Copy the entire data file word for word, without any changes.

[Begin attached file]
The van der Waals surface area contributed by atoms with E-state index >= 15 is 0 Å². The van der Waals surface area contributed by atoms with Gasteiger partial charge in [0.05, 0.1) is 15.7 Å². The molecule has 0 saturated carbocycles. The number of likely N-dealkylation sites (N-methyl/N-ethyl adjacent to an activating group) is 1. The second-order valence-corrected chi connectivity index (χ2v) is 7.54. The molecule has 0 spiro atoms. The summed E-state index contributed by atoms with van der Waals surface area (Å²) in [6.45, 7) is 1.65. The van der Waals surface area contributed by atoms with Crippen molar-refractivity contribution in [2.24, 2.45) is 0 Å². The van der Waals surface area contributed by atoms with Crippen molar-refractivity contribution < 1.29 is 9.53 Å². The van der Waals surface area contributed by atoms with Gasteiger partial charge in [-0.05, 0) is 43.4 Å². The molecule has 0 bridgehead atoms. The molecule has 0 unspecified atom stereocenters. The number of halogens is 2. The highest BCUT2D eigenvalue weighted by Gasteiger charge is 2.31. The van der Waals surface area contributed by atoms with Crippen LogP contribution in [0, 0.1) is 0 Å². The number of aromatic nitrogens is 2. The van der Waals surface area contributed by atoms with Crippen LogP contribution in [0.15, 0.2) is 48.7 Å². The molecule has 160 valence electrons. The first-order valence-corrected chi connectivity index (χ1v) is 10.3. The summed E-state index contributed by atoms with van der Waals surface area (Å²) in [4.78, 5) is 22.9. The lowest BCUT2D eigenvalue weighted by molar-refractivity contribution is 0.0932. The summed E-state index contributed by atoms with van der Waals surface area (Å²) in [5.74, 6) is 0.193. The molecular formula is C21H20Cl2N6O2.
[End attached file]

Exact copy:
The van der Waals surface area contributed by atoms with E-state index >= 15 is 0 Å². The van der Waals surface area contributed by atoms with Gasteiger partial charge in [0.05, 0.1) is 15.7 Å². The molecule has 0 saturated carbocycles. The number of likely N-dealkylation sites (N-methyl/N-ethyl adjacent to an activating group) is 1. The second-order valence-corrected chi connectivity index (χ2v) is 7.54. The molecule has 0 spiro atoms. The summed E-state index contributed by atoms with van der Waals surface area (Å²) in [6.45, 7) is 1.65. The van der Waals surface area contributed by atoms with Crippen molar-refractivity contribution in [2.24, 2.45) is 0 Å². The van der Waals surface area contributed by atoms with Crippen molar-refractivity contribution < 1.29 is 9.53 Å². The van der Waals surface area contributed by atoms with Gasteiger partial charge in [-0.05, 0) is 43.4 Å². The molecule has 0 bridgehead atoms. The molecule has 0 unspecified atom stereocenters. The number of halogens is 2. The highest BCUT2D eigenvalue weighted by Gasteiger charge is 2.31. The van der Waals surface area contributed by atoms with Crippen LogP contribution in [0, 0.1) is 0 Å². The number of aromatic nitrogens is 2. The van der Waals surface area contributed by atoms with Crippen LogP contribution in [0.15, 0.2) is 48.7 Å². The molecule has 160 valence electrons. The first-order valence-corrected chi connectivity index (χ1v) is 10.3. The summed E-state index contributed by atoms with van der Waals surface area (Å²) in [4.78, 5) is 22.9. The lowest BCUT2D eigenvalue weighted by molar-refractivity contribution is 0.0932. The summed E-state index contributed by atoms with van der Waals surface area (Å²) in [5.74, 6) is 0.193. The molecular formula is C21H20Cl2N6O2.